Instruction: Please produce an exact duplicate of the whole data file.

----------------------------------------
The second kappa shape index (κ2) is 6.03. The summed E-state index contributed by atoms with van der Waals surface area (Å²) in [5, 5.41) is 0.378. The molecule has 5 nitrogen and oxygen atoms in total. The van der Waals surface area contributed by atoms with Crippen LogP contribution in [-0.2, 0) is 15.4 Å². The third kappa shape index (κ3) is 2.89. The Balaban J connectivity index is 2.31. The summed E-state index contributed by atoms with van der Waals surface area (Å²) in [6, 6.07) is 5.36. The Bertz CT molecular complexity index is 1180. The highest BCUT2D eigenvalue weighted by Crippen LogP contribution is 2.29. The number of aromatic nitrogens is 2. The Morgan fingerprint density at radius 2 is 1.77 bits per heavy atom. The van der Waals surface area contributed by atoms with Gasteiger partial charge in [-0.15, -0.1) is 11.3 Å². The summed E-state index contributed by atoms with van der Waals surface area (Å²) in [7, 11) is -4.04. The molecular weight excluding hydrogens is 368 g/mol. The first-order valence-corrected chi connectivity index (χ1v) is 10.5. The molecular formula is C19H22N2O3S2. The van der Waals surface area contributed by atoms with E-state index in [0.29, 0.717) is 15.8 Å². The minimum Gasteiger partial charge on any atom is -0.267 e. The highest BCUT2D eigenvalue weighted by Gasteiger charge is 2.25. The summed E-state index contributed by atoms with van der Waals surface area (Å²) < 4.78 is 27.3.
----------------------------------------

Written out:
The second kappa shape index (κ2) is 6.03. The summed E-state index contributed by atoms with van der Waals surface area (Å²) in [5, 5.41) is 0.378. The molecule has 5 nitrogen and oxygen atoms in total. The van der Waals surface area contributed by atoms with Crippen LogP contribution in [-0.2, 0) is 15.4 Å². The third kappa shape index (κ3) is 2.89. The Balaban J connectivity index is 2.31. The summed E-state index contributed by atoms with van der Waals surface area (Å²) in [6, 6.07) is 5.36. The Bertz CT molecular complexity index is 1180. The highest BCUT2D eigenvalue weighted by Crippen LogP contribution is 2.29. The number of aromatic nitrogens is 2. The Morgan fingerprint density at radius 2 is 1.77 bits per heavy atom. The van der Waals surface area contributed by atoms with Gasteiger partial charge in [-0.15, -0.1) is 11.3 Å². The summed E-state index contributed by atoms with van der Waals surface area (Å²) in [7, 11) is -4.04. The molecular weight excluding hydrogens is 368 g/mol. The first-order valence-corrected chi connectivity index (χ1v) is 10.5. The molecular formula is C19H22N2O3S2. The van der Waals surface area contributed by atoms with E-state index in [0.29, 0.717) is 15.8 Å². The minimum Gasteiger partial charge on any atom is -0.267 e. The highest BCUT2D eigenvalue weighted by Gasteiger charge is 2.25. The summed E-state index contributed by atoms with van der Waals surface area (Å²) < 4.78 is 27.3.